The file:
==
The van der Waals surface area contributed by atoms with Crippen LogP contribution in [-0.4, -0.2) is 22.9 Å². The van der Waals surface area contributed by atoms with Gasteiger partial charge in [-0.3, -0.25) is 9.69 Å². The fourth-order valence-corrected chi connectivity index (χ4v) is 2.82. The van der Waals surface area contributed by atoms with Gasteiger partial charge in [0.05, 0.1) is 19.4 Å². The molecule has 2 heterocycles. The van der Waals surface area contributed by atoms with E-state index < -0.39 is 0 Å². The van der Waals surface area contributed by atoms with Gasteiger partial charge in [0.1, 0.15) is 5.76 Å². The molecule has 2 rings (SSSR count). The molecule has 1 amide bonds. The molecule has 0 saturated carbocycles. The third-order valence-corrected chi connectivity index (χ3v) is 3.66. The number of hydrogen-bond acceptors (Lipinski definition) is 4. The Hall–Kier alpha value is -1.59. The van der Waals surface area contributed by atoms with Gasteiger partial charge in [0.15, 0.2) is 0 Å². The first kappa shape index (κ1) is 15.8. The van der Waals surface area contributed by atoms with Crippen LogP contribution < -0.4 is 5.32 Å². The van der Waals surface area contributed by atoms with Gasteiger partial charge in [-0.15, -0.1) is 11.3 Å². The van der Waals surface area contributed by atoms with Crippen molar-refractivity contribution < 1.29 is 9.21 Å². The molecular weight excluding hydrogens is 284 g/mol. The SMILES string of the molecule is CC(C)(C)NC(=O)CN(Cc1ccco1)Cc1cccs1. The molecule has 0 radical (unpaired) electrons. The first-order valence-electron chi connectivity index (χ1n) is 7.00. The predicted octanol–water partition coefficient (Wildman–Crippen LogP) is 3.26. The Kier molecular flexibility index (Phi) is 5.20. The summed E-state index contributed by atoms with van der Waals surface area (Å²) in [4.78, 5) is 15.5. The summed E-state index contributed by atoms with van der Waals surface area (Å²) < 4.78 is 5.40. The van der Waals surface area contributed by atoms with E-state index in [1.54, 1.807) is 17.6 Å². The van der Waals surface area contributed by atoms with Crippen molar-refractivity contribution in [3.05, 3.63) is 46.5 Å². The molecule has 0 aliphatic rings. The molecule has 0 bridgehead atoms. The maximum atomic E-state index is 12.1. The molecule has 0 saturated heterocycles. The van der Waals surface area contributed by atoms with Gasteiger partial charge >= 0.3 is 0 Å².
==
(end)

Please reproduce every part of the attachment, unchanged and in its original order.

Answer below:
The van der Waals surface area contributed by atoms with Crippen LogP contribution in [-0.4, -0.2) is 22.9 Å². The van der Waals surface area contributed by atoms with Gasteiger partial charge in [-0.3, -0.25) is 9.69 Å². The fourth-order valence-corrected chi connectivity index (χ4v) is 2.82. The van der Waals surface area contributed by atoms with Gasteiger partial charge in [0.05, 0.1) is 19.4 Å². The molecule has 2 heterocycles. The van der Waals surface area contributed by atoms with E-state index < -0.39 is 0 Å². The van der Waals surface area contributed by atoms with Gasteiger partial charge in [0.1, 0.15) is 5.76 Å². The molecule has 2 rings (SSSR count). The molecule has 1 amide bonds. The molecule has 0 saturated carbocycles. The third-order valence-corrected chi connectivity index (χ3v) is 3.66. The number of hydrogen-bond acceptors (Lipinski definition) is 4. The Hall–Kier alpha value is -1.59. The van der Waals surface area contributed by atoms with Gasteiger partial charge in [0.15, 0.2) is 0 Å². The first kappa shape index (κ1) is 15.8. The van der Waals surface area contributed by atoms with Crippen LogP contribution < -0.4 is 5.32 Å². The van der Waals surface area contributed by atoms with Gasteiger partial charge in [-0.15, -0.1) is 11.3 Å². The van der Waals surface area contributed by atoms with Crippen molar-refractivity contribution < 1.29 is 9.21 Å². The molecular weight excluding hydrogens is 284 g/mol. The SMILES string of the molecule is CC(C)(C)NC(=O)CN(Cc1ccco1)Cc1cccs1. The molecule has 0 radical (unpaired) electrons. The first-order valence-electron chi connectivity index (χ1n) is 7.00. The predicted octanol–water partition coefficient (Wildman–Crippen LogP) is 3.26. The Kier molecular flexibility index (Phi) is 5.20. The summed E-state index contributed by atoms with van der Waals surface area (Å²) in [4.78, 5) is 15.5. The summed E-state index contributed by atoms with van der Waals surface area (Å²) < 4.78 is 5.40. The van der Waals surface area contributed by atoms with E-state index in [1.54, 1.807) is 17.6 Å². The van der Waals surface area contributed by atoms with Crippen molar-refractivity contribution in [3.05, 3.63) is 46.5 Å². The molecule has 0 aliphatic rings. The molecule has 0 bridgehead atoms. The maximum atomic E-state index is 12.1. The molecule has 0 saturated heterocycles. The van der Waals surface area contributed by atoms with Gasteiger partial charge >= 0.3 is 0 Å².